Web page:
After this we get Revealed: The Making of La Femme Nikita. Another new piece, the 20-minute and 37-second documentary uses the same format as “Sound”. We hear from actors Jean Reno, Anne Parillaud, Jean-Hugues Anglade, and Tcheky Karyo plus director of photography Thierry Arbogast. We learn a little about the project’s start as well as Parillaud’s casting and training, character insights, the original ending, and a few other tidbits. Unfortunately, “Revealed” includes way too many movie snippets, and the discussions of the roles fail to become very revealing. There’s maybe three minutes of quality material in this mediocre program.
At least it beats the bizarre Programming Nikita. This section splits into three smaller areas, each of which runs about 30 seconds. “Training Room”, “Vanity Room”, and “Bedroom”. Some remarks from Karyo pop up in the first, while Parillaud appears in the last two. These connect to places important to Nikita, but the clips seem almost totally useless. The actors’ comments pass very briefly and they say nothing helpful; heck, Parillaud’s statement for “Vanity Room” just repeats a bit from “Revealed”! After that, we simply watch some movie clips set in the various rooms. Who thought up this inane extra? It’s a total waste of time.
After this we find some publicity materials. We get a woefully brief Poster Gallery that features only two images. Next we locate the US theatrical trailer and more promos under the heading Other Great MGM Releases. This includes ads for Die Another Day, The Terminator, and Platoon.
Finally, the DVD includes an Easter egg. Actually, the packaging relates its existence, though not its location. Go to the special features menu and highlight “The Sound of Nikita”. Click to the left and this will activate a red light. Hit “enter” and you can watch a 23-second clip of Tcheky Karyo as he briefly discusses an element of the film. They should have just stuck this tidbit in the documentary; it’s a waste of time to “hide” such an inconsequential piece as an Easter egg.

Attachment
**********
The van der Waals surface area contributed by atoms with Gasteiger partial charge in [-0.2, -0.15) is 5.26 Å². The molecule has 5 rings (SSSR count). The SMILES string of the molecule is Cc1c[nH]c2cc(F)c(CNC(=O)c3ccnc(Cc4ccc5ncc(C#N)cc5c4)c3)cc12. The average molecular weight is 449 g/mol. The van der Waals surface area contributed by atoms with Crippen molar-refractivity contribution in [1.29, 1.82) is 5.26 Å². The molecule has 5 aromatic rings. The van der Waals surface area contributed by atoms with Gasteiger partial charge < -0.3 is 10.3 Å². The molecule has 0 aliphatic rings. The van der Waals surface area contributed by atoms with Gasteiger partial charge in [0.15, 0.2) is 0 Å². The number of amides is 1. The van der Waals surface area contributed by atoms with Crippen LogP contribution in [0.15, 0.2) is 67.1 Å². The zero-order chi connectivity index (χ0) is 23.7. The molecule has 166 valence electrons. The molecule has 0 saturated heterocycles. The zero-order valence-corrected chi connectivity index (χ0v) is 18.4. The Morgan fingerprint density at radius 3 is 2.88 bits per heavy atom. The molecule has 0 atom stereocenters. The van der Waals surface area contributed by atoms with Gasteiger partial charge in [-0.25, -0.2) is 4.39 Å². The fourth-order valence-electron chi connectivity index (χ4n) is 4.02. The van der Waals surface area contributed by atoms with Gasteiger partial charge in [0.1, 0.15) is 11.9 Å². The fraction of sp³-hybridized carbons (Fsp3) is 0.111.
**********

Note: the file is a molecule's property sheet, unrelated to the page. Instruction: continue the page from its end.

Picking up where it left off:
I didn't like La Femme Nikita as much as I enjoyed some of Luc Besson's later works like Leon or The Fifth Element, but it's still a solid action film boosted by solid acting. Picture and sound quality both seem generally positive, but the collection of supplements offers very little of real interest.
For folks who own no copy of Nikita, I’d steer them toward this new special edition. It offers the best audio, while picture quality seems about as good as what I saw on the old disc and it also tosses in at least a few extras; they may not be very compelling, but they’re better than nothing. Fans who might consider the SE as a replacement for the “movie-only” release probably should stick with the latter. While I preferred the new disc’s audio and extras, the improvements didn’t seem to be remarkable, and I just don’t think the special edition merits a “double-dip”.